[TUHS] Off topic: BSD timezone function vs. POSIX timezone variable

Warner Losh imp at bsdimp.com
Fri Dec 15 03:28:56 AEST 2023

On Thu, Dec 14, 2023 at 6:23 AM Aharon Robbins <arnold at skeeve.com> wrote:

> Hi All.
> This is a bit off-topic, but people here are likely to know the answer.

tl;dr: FreeBSD retains the old timezone() function because the 4BSD series
of releases had it. Other, more modern interfaces are available, but it can
be a PITA. It's an XSI-only variable, but one of the few that FreeBSD does
not provide.

> V7 had a timezone function:
>         char *timezone(int zone, int dst);
> that returned a timezone name.

Yes. These were compile-time constants of some kind

        4*60, "AST", "ADT",             /* Atlantic */
        5*60, "EST", "EDT",             /* Eastern */
        6*60, "CST", "CDT",             /* Central */
        7*60, "MST", "MDT",             /* Mountain */
        8*60, "PST", "PDT",             /* Pacific */
        0, "GMT", 0,                    /* Greenwich */

with the comment
 * Sorry, I don't know all the names.

which is (a) not helpful and (b) wrong in the case of GMT (even at the time
V7 was released, the official name was UTC for the non-shifting version).

This function is only slightly changed to include a couple of more timezones
and has the warning in the man page:
     This interface is for compatibility only; it is impossible to reliably
     map timezone's arguments to a time zone abbreviation.  See ctime(3).

This function should never be used.

BSD has had a timezone argument to gettimeofday for a long time.
It used to return the compiled-in offset from GMT(sic), but that option
has been eliminated.

The more reliable tzset() function has replaced all of that. It describes
how the TZ variable, if set, is used and where to find information about
the timezone files.

To get the local offset, you need to compare gmtime() to localtime(),
though most of the time you want to use asctime to format times, or
better, strftime(3).

There's extern char *tzname[2] that exports the timezone name(s) from
the tzcode that's the companion to what's now the IANA TZ database
(aka the olson database).

> POSIX has a timezone variable which is
> the offset in seconds from UTC.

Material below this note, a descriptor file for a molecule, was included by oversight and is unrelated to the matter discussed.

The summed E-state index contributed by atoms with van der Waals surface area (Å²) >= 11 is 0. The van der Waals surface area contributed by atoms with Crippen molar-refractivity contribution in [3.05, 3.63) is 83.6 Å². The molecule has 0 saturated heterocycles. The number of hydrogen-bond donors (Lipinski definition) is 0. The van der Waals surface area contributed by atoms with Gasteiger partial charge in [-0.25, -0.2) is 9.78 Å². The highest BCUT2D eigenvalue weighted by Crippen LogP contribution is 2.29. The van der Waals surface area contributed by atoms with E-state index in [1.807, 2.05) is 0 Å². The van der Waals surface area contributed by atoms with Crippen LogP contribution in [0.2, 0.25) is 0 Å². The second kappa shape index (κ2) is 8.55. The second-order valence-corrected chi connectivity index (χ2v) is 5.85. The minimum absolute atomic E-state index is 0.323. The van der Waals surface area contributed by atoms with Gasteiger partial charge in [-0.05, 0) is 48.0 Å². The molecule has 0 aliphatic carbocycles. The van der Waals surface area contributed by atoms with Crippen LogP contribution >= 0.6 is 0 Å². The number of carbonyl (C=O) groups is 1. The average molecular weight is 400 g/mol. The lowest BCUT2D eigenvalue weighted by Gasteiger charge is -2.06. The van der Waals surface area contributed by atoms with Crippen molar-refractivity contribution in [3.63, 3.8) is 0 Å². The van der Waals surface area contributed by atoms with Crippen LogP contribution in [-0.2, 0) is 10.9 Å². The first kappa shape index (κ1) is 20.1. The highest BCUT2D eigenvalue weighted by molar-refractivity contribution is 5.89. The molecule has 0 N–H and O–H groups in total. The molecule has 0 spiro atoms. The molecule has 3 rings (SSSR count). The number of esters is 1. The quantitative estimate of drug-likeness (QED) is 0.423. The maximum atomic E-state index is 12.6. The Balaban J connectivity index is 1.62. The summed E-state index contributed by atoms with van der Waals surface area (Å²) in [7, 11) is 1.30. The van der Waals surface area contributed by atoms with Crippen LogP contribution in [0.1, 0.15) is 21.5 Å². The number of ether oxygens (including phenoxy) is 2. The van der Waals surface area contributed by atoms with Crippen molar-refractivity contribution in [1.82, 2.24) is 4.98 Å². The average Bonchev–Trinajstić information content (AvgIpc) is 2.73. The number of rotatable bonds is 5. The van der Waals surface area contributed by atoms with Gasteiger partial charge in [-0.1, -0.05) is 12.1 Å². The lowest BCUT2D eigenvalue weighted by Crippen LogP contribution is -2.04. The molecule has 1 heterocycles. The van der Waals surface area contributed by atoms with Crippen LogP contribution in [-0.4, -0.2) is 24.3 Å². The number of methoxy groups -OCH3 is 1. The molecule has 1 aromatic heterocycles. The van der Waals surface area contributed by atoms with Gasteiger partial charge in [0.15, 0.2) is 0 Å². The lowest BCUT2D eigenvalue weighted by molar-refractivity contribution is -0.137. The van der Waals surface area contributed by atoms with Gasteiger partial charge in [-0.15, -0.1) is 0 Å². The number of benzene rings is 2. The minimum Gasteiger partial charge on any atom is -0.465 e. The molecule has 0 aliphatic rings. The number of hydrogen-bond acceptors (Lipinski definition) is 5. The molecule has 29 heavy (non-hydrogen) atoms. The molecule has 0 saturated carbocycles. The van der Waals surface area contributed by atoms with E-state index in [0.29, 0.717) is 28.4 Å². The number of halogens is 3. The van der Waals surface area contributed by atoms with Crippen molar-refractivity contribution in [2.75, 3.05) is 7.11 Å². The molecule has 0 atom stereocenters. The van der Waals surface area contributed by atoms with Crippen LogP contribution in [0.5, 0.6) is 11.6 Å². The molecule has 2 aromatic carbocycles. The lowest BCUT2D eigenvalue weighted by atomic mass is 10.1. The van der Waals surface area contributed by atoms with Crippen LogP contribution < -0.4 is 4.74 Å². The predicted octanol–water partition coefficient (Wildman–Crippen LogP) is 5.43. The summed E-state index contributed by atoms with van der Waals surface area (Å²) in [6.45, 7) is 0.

It' is an optional part of POSIX, though, it's part of
a64l( ), daylight, drand48( ), erand48( ), ffs( ), ffsl( ), ffsll( ),
getdate( ), hcreate( ), hdestroy( ),
hsearch( ), initstate( ), insque( ), jrand48( ), l64a( ), lcong48( ),
lfind( ), lrand48( ), lsearch( ),
memccpy( ), mrand48( ), nrand48( ), random( ), remque( ), seed48( ),
setstate( ), signgam,
srand48( ), srandom( ), strptime( ), swab( ), tdelete( ), tfind( ),
timezone, tsearch( ), twalk( )

So properly, should only be visible when XSI has been requested (or
when everything has been requested).

The man pages for all of {Net,Free,Open}BSD seem to indicate that both
> are available on those systems.

timezone, the variable, isn't available on FreeBSD. It's not declared
Only timezone, the massively obsolete compatibility function is defined in
time.h. I believe neither is the 'daylight' variable.

> My question is, how? The declarations for both are given as being in
> <time.h>.
> But don't the symbols in libc.a conflict with each other? How does a
> programmer
> on *BSD choose which version of timezone they will get?

Generally, the programmer should choose to use other, more modern
interfaces. :)
timezone, the function, is about useless. To get the offset, you need to
get the
current time (or the time you are interested in) as a time_t. You'd then
localtime with that time_t to get a struct tm and them timegm with that tm
to get localtime as a time_t. Subtract the original time from the result to
get seconds
west of UTC.

Arguably BSDs should just support the timezone variable, but that's hard
when there's
also a function. You'd likely want it more often than the function, but you
also want old
code that's referenced it to work too. The code is there, butdisabled in
tzconfig.h due
to the conflict.

> Feel free to reply privately.
> Thanks,
> Arnold
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